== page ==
Tuesday, 13 December 2011

Manchester United - Not bad at all for the worst team under Sir Alex Ferguson

I don’t think Manchester United fans should be too worried right now.

Sir Alex Ferguson saw his Champions League gamble backfire, but talk of his team being the worst he has had in his 25 years is well wide of the mark.

Manchester United have come in for a lot of criticism this week.

Rightly so, after their exit from the group stages of the Champions League.

However, talk of the demise of this team, because of the lack of a genuine world class creative midfielder is a tad premature.

Sure, they haven’t found a replacement for Paul Scholes yet.

Nor did they ever find one for Roy Keane.

And Ryan Giggs will not be replaced too easily either.

Because these players are genuine world class superstars of the game.

They don’t get replaced.

There just aren’t enough of them to go round.

This made it a tough summer for Sir Alex Ferguson.

The loss of key senior figures such as Edwin Van Der Sar, Paul Scholes and Gary Neville to retirement was coupled with the sale of John O’Shea and Wes Brown.

Four of those players had come through the ranks at Old Trafford and between them had amassed 68 seasons under Sir Alex.

A rebuilding process was under way even if it was Father Time who had dictated it.

So Sir Alex went out and spent big.

He had also timed the emergence of another crop of youngsters to coincide with the departure of such a senior element of his squad.

Assembling a squad of some of the best young players around.

David DeGea is widely regarded to have the potential to become the goalkeeper of his generation.

Numerous managers have predicted Phil Jones to be the England Captain for many years to come.

Add to that Chris Smalling, Tom Cleverly and Danny Welbeck - you’ve got three stars of the England U21 Championship side.

Then Javier Hernández, Nani, the Brazilian twins are all still quite young.

Mix in the established stars such as Rooney, Vidic and Evra and this team could be around for years to come.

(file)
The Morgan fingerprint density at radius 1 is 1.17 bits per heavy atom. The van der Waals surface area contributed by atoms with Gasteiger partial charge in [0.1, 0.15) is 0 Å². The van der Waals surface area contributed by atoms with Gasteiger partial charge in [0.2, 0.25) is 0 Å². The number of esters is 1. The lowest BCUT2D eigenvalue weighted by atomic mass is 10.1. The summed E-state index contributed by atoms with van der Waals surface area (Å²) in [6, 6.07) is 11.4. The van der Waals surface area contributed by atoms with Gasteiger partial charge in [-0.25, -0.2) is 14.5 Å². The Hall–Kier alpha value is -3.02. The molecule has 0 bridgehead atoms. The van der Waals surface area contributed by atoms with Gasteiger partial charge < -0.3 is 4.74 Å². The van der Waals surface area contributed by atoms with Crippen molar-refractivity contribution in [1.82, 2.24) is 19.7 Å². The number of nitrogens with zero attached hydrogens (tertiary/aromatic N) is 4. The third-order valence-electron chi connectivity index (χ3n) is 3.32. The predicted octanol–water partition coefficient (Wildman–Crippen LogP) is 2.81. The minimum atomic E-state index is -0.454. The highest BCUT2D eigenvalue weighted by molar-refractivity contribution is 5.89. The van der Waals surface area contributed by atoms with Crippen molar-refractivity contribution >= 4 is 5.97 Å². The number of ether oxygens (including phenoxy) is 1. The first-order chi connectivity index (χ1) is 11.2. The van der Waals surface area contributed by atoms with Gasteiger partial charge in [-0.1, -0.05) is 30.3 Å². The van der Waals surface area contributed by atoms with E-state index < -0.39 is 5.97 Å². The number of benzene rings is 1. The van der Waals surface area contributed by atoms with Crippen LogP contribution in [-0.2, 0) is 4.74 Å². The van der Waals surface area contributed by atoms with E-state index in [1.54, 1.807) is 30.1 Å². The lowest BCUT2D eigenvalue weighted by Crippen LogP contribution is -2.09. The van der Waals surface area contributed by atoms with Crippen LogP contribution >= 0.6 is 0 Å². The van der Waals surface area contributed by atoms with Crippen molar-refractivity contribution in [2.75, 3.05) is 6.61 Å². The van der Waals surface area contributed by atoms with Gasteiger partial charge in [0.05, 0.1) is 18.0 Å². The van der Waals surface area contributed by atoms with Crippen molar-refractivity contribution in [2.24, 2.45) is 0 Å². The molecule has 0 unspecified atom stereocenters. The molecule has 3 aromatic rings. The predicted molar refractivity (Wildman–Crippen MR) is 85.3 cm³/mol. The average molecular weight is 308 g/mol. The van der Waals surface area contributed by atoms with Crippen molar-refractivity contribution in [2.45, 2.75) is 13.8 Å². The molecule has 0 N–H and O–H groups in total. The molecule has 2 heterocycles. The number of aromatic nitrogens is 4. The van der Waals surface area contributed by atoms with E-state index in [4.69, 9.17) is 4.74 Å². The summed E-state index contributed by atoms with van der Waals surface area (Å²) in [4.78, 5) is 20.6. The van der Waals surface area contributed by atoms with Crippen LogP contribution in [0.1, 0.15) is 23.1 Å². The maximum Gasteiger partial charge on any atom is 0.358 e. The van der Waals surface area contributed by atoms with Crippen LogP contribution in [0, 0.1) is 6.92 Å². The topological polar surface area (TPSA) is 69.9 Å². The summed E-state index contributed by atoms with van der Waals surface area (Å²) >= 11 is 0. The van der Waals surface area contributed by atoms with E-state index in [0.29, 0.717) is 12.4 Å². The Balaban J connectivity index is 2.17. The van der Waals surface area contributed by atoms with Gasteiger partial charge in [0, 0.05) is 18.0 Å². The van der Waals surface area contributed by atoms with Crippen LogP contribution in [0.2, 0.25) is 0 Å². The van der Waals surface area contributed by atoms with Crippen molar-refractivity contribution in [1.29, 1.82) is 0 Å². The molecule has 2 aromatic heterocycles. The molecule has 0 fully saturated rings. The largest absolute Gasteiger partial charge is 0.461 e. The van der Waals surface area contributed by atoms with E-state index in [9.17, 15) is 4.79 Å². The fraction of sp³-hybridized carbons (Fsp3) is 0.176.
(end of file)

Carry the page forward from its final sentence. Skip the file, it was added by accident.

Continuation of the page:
But these young players will take time to adapt.

Some of them need time to adjust to the Premier League.

All of them need time to adjust to the pressures of playing for Manchester United.

Like the pressure they would have experienced against Basel.

There’s no doubting Sir Alex took a gamble on the Champions League group this season.

He felt he could have progressed without having to use his first team in every game.

But when he realised he would need his strongest team going into the last game, most of them were in the treatment room.

Going into a game of the significance of Basel with so many injuries would have handicapped any team.

Hernández, Berbatov, Owen missing from the front line along with a half fit Welbeck.

Carrick suspended, Fletcher, Cleverly, Anderson out and Valencia not yet match fit.

Then Vidic limped off in the first half.

To lose the game with that many players out did not scream of a team in demise but rather a team unable to cope with so many injuries.

Wesley Sneijder would not have made that much of a difference to this team.

A team, who should be judged when they aren’t decimated through injury.

The Champions League campaign can be judged as a disaster alright.

But their defence of the title has just gained a lot more focus.

Sir Alex has always approached the first half of the season as the time to get your injuries sorted.

If you need an operation to get rid of a niggle, you sort it our before Christmas.

His team always start sluggish but comes strong the second half.

All he’ll want is to be within touching distance of Man City when his team hits top gear.

The bad news for City is that United have had their second best start to the season in the Premier League.


This without a world class creative midfieler.

From a team in demise.

For all their supposed troubles and loss of form - coupled with City lighting up the Premier League, there is only 2 points between the Manchester rivals after 15 games.

Not bad for a team who starts slowly.

Who’ve played a lot of their tougher fixtures already and have done this through quite a bad spate of injuries.

For supposedly the weakest team under Sir Alex’s reign as manager - making their second best ever start is not bad at all.

The only reason they’re not top is because City have the best start of ‘any’ team to a season.

As for finishing top come the end of this campaign, Sir Alex will be feeling quietly confident right about now - whether he finds another midfielder or not.

Even if it is perceived as the worst team he has ever had...

Monday, 5 December 2011

Irish fans should be delighted with the draw for Euro 2012 - Even if we are the worst team in the group

Being in a group like that is what it’s all about.